Update: Flip Flopping Yet Again On Commenting Settings


Dear Readers,

According to my blog posts earlier this year I blocked all possible comments on my entries. I did this because of a lack of legitimate comments and a lot of spam comments. I got tired of comments in languages I can’t read with suspicious links. But since that decision I learned about blogging platforms. I changed my mind on comments once again, and now will allow comments with minimal restrictions.

Recently I’m writing posts three times a week, and last month averaged over 40 views per day. At the Writer’s Digest Conference I learned 3,000 page views or more a month should interest agents and publishers. 3,000 page views per month averages 100 page views a day. I’m half way there. As I wait for agents on my novel submissions I should focus on increasing my view count of this blog.

One way to do that is user participation through comments. Before I blocked comments on my blog I had the wrong settings. For users to make comments they had to put in their email, their name, website, and maybe a verification. This restricts in two ways. First it takes multiple steps that can deter people if they get annoyed. Secondly, not everyone wants to identify themselves on random blog comments.

In 2011 a comment infuriated me. Looking back the person had good intentions. Among a few other suggestions the commenter stated with blogs I needed to make my point quicker. That was legitimate. But I did not take the criticism constructively because the person used my work email and my name instead of his or her own. The person was a colleague that for whatever reason did not want to confront me directly. Instead of learning from the criticism I got freaked out by someone using my work information.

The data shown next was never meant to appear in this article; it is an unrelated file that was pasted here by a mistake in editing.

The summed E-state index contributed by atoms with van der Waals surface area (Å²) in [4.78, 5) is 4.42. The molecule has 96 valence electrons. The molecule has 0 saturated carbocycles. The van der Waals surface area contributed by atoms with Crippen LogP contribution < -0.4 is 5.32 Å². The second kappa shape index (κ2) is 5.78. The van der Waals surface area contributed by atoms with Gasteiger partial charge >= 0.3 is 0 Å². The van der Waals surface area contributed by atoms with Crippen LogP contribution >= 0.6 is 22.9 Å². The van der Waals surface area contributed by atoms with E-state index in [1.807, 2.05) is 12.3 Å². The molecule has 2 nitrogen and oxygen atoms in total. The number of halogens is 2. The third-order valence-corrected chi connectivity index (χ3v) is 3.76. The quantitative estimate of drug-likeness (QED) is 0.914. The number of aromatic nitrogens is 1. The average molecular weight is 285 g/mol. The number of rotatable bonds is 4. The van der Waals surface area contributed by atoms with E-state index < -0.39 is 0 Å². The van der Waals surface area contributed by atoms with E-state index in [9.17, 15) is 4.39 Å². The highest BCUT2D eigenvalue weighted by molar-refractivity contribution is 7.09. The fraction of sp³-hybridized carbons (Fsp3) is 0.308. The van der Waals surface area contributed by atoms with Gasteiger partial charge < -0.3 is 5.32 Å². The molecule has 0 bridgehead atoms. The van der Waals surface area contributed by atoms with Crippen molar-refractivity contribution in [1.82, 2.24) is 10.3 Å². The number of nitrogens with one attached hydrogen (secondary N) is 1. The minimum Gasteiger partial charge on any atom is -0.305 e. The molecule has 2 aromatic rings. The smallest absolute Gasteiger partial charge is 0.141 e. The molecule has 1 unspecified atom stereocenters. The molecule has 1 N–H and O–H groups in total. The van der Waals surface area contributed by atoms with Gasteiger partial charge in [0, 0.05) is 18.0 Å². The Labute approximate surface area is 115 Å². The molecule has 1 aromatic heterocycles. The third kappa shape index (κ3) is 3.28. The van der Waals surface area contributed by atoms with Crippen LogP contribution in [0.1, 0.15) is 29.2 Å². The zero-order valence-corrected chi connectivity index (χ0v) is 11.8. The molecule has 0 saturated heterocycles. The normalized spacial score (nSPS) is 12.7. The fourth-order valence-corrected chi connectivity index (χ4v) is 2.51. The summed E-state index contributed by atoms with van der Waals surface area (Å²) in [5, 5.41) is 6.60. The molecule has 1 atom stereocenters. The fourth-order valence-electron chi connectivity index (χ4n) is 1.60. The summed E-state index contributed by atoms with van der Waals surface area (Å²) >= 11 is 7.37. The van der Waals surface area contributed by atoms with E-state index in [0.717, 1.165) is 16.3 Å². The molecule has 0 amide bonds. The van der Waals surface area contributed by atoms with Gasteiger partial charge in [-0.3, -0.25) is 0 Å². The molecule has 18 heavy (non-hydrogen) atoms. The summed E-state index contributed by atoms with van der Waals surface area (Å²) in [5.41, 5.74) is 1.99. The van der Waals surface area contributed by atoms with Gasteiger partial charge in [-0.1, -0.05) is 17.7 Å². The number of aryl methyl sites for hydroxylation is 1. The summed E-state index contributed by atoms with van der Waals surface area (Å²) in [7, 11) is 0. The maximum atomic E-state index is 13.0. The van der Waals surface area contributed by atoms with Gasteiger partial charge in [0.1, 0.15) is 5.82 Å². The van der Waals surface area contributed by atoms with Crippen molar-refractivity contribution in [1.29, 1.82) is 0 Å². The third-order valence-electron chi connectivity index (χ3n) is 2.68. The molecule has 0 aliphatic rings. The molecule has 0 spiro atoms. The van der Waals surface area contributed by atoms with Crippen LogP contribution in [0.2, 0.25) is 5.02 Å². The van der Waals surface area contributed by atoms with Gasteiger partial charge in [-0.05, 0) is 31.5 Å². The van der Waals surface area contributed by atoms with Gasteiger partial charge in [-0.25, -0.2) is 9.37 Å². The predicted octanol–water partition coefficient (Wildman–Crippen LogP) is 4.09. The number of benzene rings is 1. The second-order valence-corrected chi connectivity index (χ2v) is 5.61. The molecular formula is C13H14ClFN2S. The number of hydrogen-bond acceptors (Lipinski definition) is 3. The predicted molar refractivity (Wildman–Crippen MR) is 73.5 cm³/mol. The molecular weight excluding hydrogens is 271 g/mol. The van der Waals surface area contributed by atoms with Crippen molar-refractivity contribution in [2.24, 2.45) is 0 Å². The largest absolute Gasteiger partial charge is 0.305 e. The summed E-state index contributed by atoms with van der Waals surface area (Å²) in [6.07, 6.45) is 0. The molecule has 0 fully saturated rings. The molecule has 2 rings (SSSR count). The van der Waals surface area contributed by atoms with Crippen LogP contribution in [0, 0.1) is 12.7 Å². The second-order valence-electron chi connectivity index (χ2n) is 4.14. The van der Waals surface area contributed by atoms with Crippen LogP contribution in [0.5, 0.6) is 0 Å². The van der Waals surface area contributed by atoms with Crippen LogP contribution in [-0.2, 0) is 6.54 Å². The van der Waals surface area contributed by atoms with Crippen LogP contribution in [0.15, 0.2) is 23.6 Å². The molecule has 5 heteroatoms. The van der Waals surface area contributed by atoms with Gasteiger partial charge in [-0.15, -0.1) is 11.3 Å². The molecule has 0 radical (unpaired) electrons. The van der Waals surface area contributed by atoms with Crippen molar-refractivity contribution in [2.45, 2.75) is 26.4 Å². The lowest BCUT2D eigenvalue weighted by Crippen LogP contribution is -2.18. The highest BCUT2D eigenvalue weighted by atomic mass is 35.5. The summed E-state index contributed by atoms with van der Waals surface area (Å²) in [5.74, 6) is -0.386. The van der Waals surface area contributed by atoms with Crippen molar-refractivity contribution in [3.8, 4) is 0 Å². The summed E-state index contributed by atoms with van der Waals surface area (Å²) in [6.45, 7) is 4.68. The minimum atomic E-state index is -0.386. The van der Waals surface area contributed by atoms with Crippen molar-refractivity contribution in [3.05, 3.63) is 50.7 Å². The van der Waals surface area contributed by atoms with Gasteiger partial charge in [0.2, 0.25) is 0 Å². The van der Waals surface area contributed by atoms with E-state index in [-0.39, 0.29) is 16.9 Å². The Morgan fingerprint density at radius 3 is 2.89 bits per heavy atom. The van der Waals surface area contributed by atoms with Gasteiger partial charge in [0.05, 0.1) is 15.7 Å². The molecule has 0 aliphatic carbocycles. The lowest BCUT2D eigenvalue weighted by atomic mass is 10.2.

I still think that was a juvenile thing to do, but now future commenters will not have to be that creative. Now it’s set up that commenters may enter in their email (does not show online) that allows them to use whatever name they want. If the commenter does not want to enter in his or her email, the comment will show as anonymous.

Hopefully this will create blog entries that people feel free to comment on even if they don’t want to be known. Also it makes it easier to comment. When I changed this on wordpress.com I changed the rating of my site from G to PG. By wordpress standards that is age 13 and up. I do not want my blog site to become an insulting jerk fest like the comments on popular sights. Honestly, that’s a long way from happening I’m sure, but my blog is not a democracy. If I find something mean spirited, bigoted, sexist, or offensive in anyway I will simply delete it. Also keep profanity to a minimum and all comments with derogatory language will be deleted. Feel free to disagree and debate me but be decent.


Matt Allison

(Creator of mallisonwhat.com)

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